City Landmark – A Light Blue Mansion, Pahari Rajaan
A piece of beauty.
[Text and photos by Mayank Austen Soofi]
The mansion looks like an aristocratic lady dressed in sun rays, fussily re-arranging them about her from time to time. The afternoon light—and its shifting shadows—have ignited a gentle glow onto its pale blue walls, turning the concrete into something lighter and softer, something that might perhaps dissolve if touched.
It’s a pity that this exquisite piece of architecture goes unnoticed. And not only these days when barely any explorer dares to venture into the crowded, cramped Old Delhi due to the ongoing coronavirus pandemic. The edifice was ignored in the BC (before corona) era, too. Simply because it is located in a side-alley that outsiders rarely care to step in. Even the locals of this narrow street don’t really bother about this graceful structure stranded in their midst—seeing something so hauntingly beautiful every day might have dulled its qualities to their eyes. Besides, one has to crane up one’s neck to gaze upon the building.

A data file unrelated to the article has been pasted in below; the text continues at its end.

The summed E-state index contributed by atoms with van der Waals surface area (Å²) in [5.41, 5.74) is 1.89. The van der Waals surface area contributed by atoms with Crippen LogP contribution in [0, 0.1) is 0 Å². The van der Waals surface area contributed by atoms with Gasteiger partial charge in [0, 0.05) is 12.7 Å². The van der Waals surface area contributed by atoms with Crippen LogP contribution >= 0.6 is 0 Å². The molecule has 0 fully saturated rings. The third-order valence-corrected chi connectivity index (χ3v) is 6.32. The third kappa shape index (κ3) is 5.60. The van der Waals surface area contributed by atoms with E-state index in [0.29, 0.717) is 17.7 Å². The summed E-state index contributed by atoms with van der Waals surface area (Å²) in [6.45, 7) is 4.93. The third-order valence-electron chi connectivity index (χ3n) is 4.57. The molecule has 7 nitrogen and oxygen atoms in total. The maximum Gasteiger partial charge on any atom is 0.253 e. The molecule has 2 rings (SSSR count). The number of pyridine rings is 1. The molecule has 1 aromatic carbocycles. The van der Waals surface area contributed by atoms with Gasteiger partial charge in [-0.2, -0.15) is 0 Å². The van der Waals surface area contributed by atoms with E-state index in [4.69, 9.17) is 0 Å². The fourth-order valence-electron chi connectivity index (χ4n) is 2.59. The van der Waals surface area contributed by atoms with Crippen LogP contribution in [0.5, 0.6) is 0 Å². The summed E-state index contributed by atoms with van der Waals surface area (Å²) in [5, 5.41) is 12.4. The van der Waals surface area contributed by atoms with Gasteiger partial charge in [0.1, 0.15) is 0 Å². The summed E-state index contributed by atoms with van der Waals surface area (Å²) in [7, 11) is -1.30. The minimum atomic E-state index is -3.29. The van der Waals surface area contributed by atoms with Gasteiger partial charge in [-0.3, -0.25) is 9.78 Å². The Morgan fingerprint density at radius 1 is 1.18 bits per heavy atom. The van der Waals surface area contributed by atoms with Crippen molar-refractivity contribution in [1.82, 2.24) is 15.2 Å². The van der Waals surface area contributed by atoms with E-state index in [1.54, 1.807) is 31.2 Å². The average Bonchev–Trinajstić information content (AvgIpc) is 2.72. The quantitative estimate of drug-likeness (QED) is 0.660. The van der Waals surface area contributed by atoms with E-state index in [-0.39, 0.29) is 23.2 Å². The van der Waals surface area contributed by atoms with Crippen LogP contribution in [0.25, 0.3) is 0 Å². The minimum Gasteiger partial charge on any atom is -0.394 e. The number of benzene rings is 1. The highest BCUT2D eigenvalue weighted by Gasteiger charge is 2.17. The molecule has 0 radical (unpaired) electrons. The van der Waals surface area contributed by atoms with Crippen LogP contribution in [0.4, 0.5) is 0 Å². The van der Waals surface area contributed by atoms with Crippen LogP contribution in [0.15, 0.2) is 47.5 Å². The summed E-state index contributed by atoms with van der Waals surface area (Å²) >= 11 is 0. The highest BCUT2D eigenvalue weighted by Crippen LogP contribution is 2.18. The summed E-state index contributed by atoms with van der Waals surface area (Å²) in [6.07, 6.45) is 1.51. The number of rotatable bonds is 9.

The sprawling building lies in the hilly Walled City neighbourhood of Pahati Rajaan. More than half of its loveliness comes from its first floor balconies—each has its surface luxuriantly shaped into all sorts of floral patterns, as if it has slyly copied the intricate patterns of a bride’s wedding lehenga. The wooden windows—some are green and some are brown—are closed. A frayed mustard green curtain is swaying out of one of the balconies.
Apparently nobody lives inside, the main door is locked. “It was built by a purane raees (old rich),” informs a nearby grocer. “His daughter lives in Noida and still comes over sometimes to check on the place,” he adds.
The alley also has the honor of being the address of at least two notable Walled City families—one owns the historic Shereen Bhawan mithai shop, while the other comprise the immediate descendants of late poet Musheer Jhinjhianvi.
Just next to the building’s gateway lies its “sehan”, or courtyard, which is now a narrow lane lined with single-room dwellings. They are home to a number of butchers and their families. (Pahari Rajaan is also known as Gosht wali Pahari, or hill of the meat, for having a great number of meat shops.) This crowded tenement is attractive in a very different way, and strikes an ironic contrast to the empty spaciousness of the rest of the house.
Regardless, in a time when many old landmarks in Old Delhi are giving way to new multi-storey residential projects, the survival of this mansion makes it a vision of extraordinary fragility.
As afternoon changes to evening, the balconies start to become indistinct. As if they were but a legend.
[This is the 319th portrait of Mission Delhi project]
An under-appreciated souveneir